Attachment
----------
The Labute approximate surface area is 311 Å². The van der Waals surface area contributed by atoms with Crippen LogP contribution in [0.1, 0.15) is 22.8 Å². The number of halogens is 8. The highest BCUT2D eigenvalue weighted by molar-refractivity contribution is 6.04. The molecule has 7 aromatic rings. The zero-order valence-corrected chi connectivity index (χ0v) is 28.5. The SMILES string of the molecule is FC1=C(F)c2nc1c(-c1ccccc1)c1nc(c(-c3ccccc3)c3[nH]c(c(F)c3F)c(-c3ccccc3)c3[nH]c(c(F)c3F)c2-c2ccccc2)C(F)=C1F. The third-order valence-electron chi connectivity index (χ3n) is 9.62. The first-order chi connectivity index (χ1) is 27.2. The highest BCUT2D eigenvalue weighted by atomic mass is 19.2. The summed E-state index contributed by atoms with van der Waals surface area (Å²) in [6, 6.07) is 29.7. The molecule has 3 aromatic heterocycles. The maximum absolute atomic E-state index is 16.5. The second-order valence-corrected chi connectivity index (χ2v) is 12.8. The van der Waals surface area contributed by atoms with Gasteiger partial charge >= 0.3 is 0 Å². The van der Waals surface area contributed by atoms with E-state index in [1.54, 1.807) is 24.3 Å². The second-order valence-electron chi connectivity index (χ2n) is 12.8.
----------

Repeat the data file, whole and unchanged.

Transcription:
The Labute approximate surface area is 311 Å². The van der Waals surface area contributed by atoms with Crippen LogP contribution in [0.1, 0.15) is 22.8 Å². The number of halogens is 8. The highest BCUT2D eigenvalue weighted by molar-refractivity contribution is 6.04. The molecule has 7 aromatic rings. The zero-order valence-corrected chi connectivity index (χ0v) is 28.5. The SMILES string of the molecule is FC1=C(F)c2nc1c(-c1ccccc1)c1nc(c(-c3ccccc3)c3[nH]c(c(F)c3F)c(-c3ccccc3)c3[nH]c(c(F)c3F)c2-c2ccccc2)C(F)=C1F. The third-order valence-electron chi connectivity index (χ3n) is 9.62. The first-order chi connectivity index (χ1) is 27.2. The highest BCUT2D eigenvalue weighted by atomic mass is 19.2. The summed E-state index contributed by atoms with van der Waals surface area (Å²) in [6, 6.07) is 29.7. The molecule has 3 aromatic heterocycles. The maximum absolute atomic E-state index is 16.5. The second-order valence-corrected chi connectivity index (χ2v) is 12.8. The van der Waals surface area contributed by atoms with Gasteiger partial charge >= 0.3 is 0 Å². The van der Waals surface area contributed by atoms with E-state index in [1.54, 1.807) is 24.3 Å². The second-order valence-electron chi connectivity index (χ2n) is 12.8.